The Evangelical Free Church of America movement was birthed from pietistic revivals that swept througH Norway and Sweden in the 1800s…
In those countries, the state church had become largely spiritually dead, with many pastors not even pretending to believe Scriptures were the inspired Word of God and some professing no relationship with God at all.
These revivals started as groups of believers began meeting together to study God’s Word for themselves. What had been dead orthodoxy (and sometimes unorthodoxy) became real to increasing numbers who discovered the joy of God’s Word, the reality of His personal presence and, in that personal presence, the indwelling and direction of the Holy Spirit. It was a radical transformation.
Many of these believers formed new churches called “free churches” as they broke away from the churches controlled by the state governments.
Thus was formed the beginning of what is now a worldwide Evangelical Free Church movement.
Key evangelists of these revivals soon crossed the ocean to minister to the many Swedes and Norwegians in the United States. Those from free churches in the old country formed free-church movements in the new country, and in 1950, the Swedish Free Church joined hands with the Norwegian Free Church to form the Evangelical Free Church of America.
Central to this new church were two key convictions that continue to shape our movement today:
The Word of God is His complete and final revelation to us as to who He is and who He desires us to become: like Him.
The Scriptures are true, inerrant and God’s authoritative Word for our lives.
“All Scripture is God-breathed and is useful for teaching, rebuking, correcting and training in righteousness, so that the servant of God may be thoroughly equipped for every good work” (2 Timothy 3:16-17).
The phrase “Where stands it written” has always been key to the EFCA. In other words, we believe what the Scriptures teach and only teach what the Scriptures teach. The Word of God is His complete and final revelation to us as to who He is and who He desires us to become: like Him.
The strength of this conviction has led to the private and public reading of Scripture being central to who we are. God has spoken definitively to us in His Word. As His followers we need to be saturated in His truth, as it is the source of our understanding of Him and the life to which He has called us.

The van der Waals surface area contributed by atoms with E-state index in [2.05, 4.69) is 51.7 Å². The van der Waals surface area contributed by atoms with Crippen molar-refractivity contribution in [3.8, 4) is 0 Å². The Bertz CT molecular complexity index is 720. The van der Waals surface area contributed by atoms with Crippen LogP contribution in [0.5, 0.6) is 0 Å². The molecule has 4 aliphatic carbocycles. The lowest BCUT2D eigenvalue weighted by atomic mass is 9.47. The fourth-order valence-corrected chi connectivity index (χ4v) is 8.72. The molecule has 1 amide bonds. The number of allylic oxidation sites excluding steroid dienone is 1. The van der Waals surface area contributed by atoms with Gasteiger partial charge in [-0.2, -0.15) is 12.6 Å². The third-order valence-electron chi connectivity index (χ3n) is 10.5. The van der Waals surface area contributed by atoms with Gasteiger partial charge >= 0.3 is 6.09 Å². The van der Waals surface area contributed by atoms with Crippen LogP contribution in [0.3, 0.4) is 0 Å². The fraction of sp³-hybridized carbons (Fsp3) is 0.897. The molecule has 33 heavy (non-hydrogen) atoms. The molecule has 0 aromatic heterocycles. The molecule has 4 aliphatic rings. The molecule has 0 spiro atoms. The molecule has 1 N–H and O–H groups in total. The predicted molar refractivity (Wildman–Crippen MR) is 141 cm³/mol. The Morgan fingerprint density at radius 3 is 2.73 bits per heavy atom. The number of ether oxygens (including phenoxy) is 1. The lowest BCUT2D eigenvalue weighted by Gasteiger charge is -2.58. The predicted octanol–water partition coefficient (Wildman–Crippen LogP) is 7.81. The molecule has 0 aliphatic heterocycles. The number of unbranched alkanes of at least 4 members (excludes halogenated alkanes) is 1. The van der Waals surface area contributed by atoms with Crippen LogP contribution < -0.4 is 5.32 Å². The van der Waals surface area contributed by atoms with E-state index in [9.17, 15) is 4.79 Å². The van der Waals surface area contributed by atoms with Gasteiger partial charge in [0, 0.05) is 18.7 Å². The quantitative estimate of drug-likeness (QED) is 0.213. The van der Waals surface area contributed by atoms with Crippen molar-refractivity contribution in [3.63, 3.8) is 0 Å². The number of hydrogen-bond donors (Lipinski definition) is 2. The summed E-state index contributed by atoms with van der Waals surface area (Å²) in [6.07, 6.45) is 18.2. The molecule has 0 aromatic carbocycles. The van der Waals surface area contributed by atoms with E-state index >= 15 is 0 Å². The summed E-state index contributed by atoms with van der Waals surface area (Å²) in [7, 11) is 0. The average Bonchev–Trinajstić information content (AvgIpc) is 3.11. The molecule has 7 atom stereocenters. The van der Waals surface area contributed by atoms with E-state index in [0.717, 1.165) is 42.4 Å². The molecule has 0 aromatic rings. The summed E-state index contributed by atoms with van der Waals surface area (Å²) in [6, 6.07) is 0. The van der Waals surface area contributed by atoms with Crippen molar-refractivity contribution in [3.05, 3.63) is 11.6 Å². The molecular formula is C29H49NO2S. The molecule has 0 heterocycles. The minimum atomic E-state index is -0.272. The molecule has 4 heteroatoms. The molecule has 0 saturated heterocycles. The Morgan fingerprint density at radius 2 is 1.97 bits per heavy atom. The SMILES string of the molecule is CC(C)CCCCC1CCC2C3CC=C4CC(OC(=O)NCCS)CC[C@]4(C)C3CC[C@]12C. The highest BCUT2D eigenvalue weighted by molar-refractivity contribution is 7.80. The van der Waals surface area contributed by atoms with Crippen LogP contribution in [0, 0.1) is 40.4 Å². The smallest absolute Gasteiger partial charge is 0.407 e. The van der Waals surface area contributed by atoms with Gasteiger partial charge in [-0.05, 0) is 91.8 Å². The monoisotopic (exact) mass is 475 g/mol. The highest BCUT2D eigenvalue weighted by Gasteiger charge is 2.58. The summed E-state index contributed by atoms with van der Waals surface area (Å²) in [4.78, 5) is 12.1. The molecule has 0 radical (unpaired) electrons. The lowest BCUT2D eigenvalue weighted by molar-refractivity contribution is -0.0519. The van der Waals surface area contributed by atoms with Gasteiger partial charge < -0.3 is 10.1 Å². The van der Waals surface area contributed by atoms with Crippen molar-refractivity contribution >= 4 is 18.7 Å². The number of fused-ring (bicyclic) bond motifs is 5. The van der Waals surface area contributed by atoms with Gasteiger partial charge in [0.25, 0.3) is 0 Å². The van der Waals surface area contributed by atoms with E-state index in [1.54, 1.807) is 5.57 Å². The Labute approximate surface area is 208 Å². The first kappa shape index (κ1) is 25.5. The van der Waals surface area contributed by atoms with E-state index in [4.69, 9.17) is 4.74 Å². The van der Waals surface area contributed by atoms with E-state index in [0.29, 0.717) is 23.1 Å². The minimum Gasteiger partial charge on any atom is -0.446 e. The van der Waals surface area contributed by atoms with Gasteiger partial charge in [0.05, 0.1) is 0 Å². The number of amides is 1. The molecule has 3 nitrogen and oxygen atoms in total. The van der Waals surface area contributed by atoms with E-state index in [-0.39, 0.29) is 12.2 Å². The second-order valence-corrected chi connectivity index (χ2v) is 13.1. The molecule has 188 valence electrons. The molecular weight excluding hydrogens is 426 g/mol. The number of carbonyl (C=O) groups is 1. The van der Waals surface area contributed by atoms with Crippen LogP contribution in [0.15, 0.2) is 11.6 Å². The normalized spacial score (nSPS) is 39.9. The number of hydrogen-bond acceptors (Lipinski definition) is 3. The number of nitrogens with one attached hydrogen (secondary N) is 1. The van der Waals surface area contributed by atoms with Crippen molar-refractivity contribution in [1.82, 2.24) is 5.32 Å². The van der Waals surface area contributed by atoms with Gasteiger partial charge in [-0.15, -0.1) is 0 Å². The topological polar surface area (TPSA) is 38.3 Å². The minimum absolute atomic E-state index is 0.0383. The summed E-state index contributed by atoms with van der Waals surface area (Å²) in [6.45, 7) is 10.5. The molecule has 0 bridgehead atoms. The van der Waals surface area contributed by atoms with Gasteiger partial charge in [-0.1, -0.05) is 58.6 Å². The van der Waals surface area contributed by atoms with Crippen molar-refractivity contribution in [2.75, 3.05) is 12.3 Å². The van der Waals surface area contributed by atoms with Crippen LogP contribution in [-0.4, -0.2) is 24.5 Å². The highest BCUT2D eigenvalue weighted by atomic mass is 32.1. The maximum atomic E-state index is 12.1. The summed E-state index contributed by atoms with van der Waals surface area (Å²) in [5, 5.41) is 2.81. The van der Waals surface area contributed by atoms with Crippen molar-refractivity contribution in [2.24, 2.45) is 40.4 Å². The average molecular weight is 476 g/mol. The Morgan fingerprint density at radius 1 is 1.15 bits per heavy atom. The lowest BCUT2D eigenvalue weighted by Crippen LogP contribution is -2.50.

God is a real presence in our lives through the indwelling of the Holy Spirit.
“When He, the Spirit of truth, comes, He will guide you into all truth. He will not speak on His own; He will speak only what He hears, and He will tell what is yet to come. He will bring glory to me by taking from what is Mine and making it known to you. All that belongs to the Father is Mine. That is why I said the Spirit will take from what is Mine and make it known to you” (John 16:13-15).
This second conviction of our pietistic beginnings is that our faith is not a dead orthodoxy but a living relationship. We do not worship the Bible but this living God who has invaded our lives, and we live in communion with Jesus through the Holy Spirit. Jesus says that as the Holy Spirit resides in our hearts and becomes our moment-by-moment “counselor” (John 14:16), He speaks to us and guides us into all truth.
This is the wonderful gift of God that helps us apply the Word of God to our lives (His revealed truth) and gives us direction in the situations we face on a daily basis. When we feel the conviction of the Spirit in some area of our lives, it is Him speaking to us through His Spirit. When we sense Him leading us in a certain direction, it is Him speaking to us through His Spirit. When we ask for His wisdom and He drops solutions into our minds, it is Him speaking to us through His Spirit. The term spiritual discernment refers to us being sensitive to the Spirit’s voice.
God’s truth in Scripture, plus the living application of that truth in our lives through His Spirit, plus the life change that His Spirit brings—this is the new life in Christ of which the Scriptures speak. It is not simply truth but a living truth from a living God mediated in our lives by a living Spirit.
This dual gift of the Word and the Spirit brings vibrancy to our spiritual lives. We have the conviction of understanding God’s truth through the Word, and we have confidence that God will help us apply that truth through His Spirit. Then, we have the gift of His daily direction. This is life in the Spirit (Romans 8), which is characterized by “life and peace” (Romans 8:6). It is why Paul can say in 1 Corinthians 2:16 that “we have the mind of Christ” because we have the gift of His Spirit.
The Word and the Spirit are both central to the Christian life. They form our roots as a movement coming out of dead orthodoxy and they form our lives today: We live in the presence of a living God who speaks truth through His Word and guides us through His Spirit. We are a movement that is Word-based and Spirit-empowered.